Teaching is often compared to other service professions -- like nurses and clergy -- and there are certainly similarities there.  Teachers work for the public (i.e. our students and their families). The results of our work are largely intangible, and while it can be very rewarding, it's often thankless work as well.  I've been thinking recently, though, about a different comparison I heard a few years ago. In many ways, the career most similar to teaching is acting.

Fourth grader teaching her Pre-K Book Buddy!
The preparation teachers go through before a lesson is similar to actors learning their lines.  We study and rehearse to ensure that we can deliver a teaching point precisely or present a math skill clearly.  We then perform our lessons for a critical audience and have to be ready to accept their feedback and tweak our performance for future lessons, innovating while teaching the same standard.  Like actors, we are often seen only as our final performance -- and most people never even know about the the hours of research for the role, the rehearsals, the costume adjustments, the staging, or the last minute script changes.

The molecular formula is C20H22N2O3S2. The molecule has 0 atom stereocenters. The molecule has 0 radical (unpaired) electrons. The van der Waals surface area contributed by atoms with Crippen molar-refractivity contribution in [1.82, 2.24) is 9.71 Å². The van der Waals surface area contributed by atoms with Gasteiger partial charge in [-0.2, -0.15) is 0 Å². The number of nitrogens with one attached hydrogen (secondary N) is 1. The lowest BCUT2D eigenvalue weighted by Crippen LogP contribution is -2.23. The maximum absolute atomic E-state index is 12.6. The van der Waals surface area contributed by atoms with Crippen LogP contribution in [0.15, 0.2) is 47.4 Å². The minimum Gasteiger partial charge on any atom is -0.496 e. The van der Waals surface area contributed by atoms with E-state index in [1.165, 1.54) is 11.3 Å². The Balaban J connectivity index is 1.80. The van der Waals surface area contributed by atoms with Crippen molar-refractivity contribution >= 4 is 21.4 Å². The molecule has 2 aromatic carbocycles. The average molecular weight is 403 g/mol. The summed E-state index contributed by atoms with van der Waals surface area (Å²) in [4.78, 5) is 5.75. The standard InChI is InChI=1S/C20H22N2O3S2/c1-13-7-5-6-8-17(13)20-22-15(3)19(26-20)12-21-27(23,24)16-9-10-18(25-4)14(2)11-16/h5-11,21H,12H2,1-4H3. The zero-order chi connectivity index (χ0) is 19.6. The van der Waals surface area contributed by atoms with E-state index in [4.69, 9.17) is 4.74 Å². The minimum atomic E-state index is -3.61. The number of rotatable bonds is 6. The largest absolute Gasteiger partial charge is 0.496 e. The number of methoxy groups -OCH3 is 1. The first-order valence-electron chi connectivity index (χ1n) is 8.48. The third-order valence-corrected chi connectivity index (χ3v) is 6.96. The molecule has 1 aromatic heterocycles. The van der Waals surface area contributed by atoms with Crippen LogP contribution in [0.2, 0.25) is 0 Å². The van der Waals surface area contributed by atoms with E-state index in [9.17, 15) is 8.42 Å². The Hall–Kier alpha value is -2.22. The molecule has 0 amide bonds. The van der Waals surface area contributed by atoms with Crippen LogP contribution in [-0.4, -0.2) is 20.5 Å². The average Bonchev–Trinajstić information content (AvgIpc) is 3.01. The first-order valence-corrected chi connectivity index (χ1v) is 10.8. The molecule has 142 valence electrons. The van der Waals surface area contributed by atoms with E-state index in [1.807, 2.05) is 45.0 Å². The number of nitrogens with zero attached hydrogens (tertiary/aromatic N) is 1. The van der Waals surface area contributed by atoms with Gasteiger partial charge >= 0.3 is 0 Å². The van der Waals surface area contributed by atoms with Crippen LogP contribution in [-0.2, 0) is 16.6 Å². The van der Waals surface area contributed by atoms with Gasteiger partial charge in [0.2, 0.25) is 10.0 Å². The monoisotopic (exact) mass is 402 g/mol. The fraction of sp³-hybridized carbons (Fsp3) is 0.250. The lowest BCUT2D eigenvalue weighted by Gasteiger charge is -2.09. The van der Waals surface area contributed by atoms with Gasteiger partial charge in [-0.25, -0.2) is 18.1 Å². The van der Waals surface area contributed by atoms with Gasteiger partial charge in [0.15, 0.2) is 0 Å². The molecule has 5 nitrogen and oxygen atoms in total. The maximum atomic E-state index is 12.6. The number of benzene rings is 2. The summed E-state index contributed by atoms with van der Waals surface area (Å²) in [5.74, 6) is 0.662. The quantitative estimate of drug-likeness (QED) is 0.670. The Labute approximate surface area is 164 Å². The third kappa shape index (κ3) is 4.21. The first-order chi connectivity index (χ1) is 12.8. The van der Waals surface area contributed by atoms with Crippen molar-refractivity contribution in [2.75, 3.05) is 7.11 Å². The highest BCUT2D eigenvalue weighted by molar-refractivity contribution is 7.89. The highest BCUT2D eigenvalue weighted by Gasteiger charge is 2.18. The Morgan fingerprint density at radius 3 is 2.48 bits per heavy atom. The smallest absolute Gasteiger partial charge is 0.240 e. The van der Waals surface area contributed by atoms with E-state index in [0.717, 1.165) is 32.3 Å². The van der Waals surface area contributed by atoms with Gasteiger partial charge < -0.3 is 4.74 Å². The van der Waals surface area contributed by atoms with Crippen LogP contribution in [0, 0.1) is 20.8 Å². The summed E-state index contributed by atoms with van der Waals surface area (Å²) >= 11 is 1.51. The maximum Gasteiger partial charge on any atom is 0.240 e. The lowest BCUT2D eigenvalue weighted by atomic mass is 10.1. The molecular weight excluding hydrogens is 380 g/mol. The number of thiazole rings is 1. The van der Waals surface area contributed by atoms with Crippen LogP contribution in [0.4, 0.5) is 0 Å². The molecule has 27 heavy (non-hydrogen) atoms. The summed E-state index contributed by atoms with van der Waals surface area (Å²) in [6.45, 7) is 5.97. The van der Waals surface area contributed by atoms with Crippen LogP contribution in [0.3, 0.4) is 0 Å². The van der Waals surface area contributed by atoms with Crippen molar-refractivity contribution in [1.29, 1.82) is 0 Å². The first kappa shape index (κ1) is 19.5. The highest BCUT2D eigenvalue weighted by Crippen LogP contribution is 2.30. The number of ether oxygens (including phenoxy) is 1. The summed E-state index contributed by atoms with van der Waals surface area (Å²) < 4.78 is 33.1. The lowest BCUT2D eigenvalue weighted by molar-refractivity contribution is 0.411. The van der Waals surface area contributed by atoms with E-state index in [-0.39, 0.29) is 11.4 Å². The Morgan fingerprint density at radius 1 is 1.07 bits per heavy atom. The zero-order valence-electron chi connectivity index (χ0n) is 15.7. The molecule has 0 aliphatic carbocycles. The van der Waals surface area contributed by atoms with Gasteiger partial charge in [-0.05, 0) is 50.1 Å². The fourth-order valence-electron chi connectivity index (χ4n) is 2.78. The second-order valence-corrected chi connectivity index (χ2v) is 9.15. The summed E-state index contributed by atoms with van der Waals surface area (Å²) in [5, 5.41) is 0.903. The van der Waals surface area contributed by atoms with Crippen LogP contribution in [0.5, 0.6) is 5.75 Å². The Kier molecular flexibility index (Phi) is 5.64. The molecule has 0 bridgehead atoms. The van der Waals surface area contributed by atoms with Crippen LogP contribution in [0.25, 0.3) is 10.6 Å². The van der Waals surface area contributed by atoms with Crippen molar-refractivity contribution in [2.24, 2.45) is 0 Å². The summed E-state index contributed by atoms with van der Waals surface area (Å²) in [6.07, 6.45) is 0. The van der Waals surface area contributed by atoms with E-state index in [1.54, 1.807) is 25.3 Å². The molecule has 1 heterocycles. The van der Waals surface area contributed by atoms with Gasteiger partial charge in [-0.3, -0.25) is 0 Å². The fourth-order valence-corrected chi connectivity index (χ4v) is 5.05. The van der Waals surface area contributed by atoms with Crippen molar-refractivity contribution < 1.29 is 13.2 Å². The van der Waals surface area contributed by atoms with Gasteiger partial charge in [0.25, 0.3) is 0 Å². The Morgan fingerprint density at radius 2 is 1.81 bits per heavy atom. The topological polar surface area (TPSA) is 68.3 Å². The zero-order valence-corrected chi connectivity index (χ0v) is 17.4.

Like an actor in a play, teachers try to build a genuine connection with our audience while portraying a character. Stage actors, like teachers, have families, histories, and issues that they bring into their role. While this background makes us into the performers that we are, sometimes our personal lives don't mesh with our role.  I have days when I'm emotional or exhausted, yet when I step in front of my kiddos, I'm "on stage" -- I need to smile, speak calmly, and focus on the content I'm teaching, regardless of what's been happening behind the scenes.

I'm often reminded of this comparison when I'm overwhelmed by working late, stressful morning meetings, or personal issues.  The reality is that all teachers have good days and bad days, and children they click with and those they don't.  Being a "responsive teacher" means knowing that my students and I will all have days we don't feel like working our hardest or doing our best. It means knowing that my students' families and experiences are as important and inextricable from them, as mine are from me. I hope that, like a stage performer, my vulnerability, honesty, and life experience shine through in my performance and ultimately make me someone who my audience (students and parents) trusts, appreciates, and supports.

January 3, 2017

Eureka Math Myths

Student work from an Investigations lesson
For the past five years, I've been using the Investigations Math curriculum, both in first grade and in fourth.  So when my school district announced this year that we would be switching to Eureka math, I was a little apprehensive. Fortunately, our team was allowed to take this year to get to get familiar with new curriculum and make a gradual changeover.  As the math planner for fourth grade, it was my job to figure out to make this transition smooth.